Tuesday, March 10, 2009

Rosetta Stone Announces Settlement of Search Engine Keyword Trademark Infringement Lawsuit

A blogging two-for-Tuesday . . .

I previously wrote (link here) about the trademark infringement lawsuit filed last year by Rosetta Stone Ltd. (“Rosetta Stone”), the publisher of the Rosetta Stone line of interactive computer software for learning foreign languages, against two New Zealand companies, Rocket Languages Ltd. and Libros Media Ltd. (together “Rocket”) along with two specifically named individuals (Ishmael Lopez and Matthew Weidner) who each operated various “language review” websites (through which they supposedly were paid a 75% commission by Rocket for every Rocket Languages product sold through their websites) and who made the unfortunate mistake of promoting their websites by purchasing “Rosetta Stone” as advertising keywords in Google's AdWords program and Yahoo's Marketing Solutions program.

Rosetta Stone issued a press release today proclaiming victory in this particular lawsuit by announcing that it had “successfully settled” its trademark infringement lawsuit against Ishmael Lopez and Matthew Weidner.

Under the terms of settlement, Lopez and Weidner will “each cease using Rosetta Stone trademarks in online paid search advertising campaigns and on their online websites and operations.” The press release also notes that Lopez and Weidner “will provide Rosetta Stone with monetary compensation.” In other words, Lopez and Weidner will stop purchasing the Rosetta Stone name as a keyword and Rosetta Stone was able to get some money out of them to pay its attorneys fees.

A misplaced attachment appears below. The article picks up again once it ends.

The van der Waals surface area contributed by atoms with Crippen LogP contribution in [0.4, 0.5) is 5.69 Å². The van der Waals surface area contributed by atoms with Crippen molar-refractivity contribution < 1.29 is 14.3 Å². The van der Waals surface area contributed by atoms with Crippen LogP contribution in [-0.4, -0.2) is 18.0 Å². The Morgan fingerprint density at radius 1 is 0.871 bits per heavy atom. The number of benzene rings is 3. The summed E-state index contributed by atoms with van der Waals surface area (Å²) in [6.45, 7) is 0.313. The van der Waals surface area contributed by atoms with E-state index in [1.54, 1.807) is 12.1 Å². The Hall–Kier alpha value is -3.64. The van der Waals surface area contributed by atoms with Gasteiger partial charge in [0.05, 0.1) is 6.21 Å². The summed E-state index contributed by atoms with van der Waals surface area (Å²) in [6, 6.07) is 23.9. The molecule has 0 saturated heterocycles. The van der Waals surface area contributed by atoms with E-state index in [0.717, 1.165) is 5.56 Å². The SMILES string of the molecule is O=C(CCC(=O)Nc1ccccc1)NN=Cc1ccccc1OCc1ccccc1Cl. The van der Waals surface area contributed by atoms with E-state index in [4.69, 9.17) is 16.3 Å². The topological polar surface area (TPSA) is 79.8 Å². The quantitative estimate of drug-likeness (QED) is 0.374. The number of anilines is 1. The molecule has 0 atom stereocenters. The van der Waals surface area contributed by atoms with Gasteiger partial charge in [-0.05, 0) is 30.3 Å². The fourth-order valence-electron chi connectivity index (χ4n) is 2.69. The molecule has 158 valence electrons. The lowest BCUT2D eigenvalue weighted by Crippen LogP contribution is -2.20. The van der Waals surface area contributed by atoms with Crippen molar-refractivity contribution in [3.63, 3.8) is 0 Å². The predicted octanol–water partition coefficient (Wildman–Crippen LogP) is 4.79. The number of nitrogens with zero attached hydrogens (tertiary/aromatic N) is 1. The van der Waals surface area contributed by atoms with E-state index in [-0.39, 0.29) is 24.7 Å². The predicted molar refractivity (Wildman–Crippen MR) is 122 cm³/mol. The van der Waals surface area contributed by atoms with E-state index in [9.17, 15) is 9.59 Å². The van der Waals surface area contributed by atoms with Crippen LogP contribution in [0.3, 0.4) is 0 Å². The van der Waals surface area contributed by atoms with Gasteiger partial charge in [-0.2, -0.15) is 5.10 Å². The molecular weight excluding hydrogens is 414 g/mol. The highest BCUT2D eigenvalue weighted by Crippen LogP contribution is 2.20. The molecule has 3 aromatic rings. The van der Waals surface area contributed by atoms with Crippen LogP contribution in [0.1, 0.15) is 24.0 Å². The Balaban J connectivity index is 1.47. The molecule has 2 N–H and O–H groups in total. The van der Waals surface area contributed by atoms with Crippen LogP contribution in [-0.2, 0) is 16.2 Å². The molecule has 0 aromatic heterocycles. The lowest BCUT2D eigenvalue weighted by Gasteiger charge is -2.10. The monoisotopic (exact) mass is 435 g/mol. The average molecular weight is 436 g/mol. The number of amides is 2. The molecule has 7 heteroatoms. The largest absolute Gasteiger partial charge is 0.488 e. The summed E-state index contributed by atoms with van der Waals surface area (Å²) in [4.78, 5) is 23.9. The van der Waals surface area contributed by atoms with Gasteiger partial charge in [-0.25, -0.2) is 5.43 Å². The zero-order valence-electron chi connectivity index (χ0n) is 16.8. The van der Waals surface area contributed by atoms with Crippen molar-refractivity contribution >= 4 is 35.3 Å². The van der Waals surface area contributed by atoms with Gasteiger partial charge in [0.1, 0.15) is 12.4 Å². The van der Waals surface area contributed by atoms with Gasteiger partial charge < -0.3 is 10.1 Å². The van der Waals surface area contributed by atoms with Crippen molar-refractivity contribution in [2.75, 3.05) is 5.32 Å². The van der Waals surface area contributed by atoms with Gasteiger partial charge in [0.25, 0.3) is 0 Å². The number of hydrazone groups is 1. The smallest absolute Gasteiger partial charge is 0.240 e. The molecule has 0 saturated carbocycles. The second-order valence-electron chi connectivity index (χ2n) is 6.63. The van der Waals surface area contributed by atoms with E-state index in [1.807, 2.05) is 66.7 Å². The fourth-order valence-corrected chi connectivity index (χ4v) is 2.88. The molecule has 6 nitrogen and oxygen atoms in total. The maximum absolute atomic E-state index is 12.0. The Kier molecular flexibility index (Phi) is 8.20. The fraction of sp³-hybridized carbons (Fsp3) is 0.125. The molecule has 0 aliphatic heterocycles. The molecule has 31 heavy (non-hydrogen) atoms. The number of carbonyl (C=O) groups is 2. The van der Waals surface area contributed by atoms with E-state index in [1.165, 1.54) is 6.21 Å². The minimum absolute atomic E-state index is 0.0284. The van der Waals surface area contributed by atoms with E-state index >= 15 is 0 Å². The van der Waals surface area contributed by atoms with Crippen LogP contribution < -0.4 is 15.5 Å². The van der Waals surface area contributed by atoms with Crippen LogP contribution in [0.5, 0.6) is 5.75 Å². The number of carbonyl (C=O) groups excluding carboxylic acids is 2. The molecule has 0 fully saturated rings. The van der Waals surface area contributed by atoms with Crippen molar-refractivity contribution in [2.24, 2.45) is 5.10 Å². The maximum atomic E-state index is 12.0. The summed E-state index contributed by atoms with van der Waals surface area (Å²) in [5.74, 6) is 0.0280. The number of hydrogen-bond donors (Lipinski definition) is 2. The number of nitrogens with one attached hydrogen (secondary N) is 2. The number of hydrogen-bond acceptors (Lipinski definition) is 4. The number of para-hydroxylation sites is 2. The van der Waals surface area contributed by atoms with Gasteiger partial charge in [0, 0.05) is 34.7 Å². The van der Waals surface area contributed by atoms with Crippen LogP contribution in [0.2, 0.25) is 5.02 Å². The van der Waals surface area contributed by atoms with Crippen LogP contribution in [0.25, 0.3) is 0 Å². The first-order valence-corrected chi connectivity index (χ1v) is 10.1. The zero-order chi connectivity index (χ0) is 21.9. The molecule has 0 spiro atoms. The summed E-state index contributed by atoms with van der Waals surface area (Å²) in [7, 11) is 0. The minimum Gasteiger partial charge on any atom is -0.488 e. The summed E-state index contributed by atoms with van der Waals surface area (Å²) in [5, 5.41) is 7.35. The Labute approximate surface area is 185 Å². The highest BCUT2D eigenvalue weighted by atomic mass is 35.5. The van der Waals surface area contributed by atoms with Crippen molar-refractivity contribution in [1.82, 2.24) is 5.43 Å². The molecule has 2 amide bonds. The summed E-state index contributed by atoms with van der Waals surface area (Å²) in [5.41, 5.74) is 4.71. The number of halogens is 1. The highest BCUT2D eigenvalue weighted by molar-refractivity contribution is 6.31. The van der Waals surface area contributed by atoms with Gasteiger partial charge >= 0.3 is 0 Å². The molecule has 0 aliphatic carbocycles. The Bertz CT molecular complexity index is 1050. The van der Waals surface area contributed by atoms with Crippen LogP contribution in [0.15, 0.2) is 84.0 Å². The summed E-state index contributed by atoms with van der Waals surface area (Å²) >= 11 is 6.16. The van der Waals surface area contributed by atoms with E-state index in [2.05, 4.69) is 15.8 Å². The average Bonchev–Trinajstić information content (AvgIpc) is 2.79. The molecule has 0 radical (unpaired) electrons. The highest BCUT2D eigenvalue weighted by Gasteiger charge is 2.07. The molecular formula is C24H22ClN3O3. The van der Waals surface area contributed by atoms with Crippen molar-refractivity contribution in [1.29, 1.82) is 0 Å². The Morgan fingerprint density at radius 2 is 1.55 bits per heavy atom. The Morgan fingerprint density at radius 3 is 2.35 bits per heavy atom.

Not surprisingly, Rosetta Stone is painting this as a large victory against “the illegal use of Rosetta Stone’s trademarks and confusingly similar variations as keywords in search engine advertising programs and in the header and text of the resulting sponsored links.”

Or perhaps it’s just another case where it simply did not make economic sense for these two guys to fight a legal battle against a large company like Rosetta Stone in order to continue using Rosetta Stone’s trademarks as keywords.

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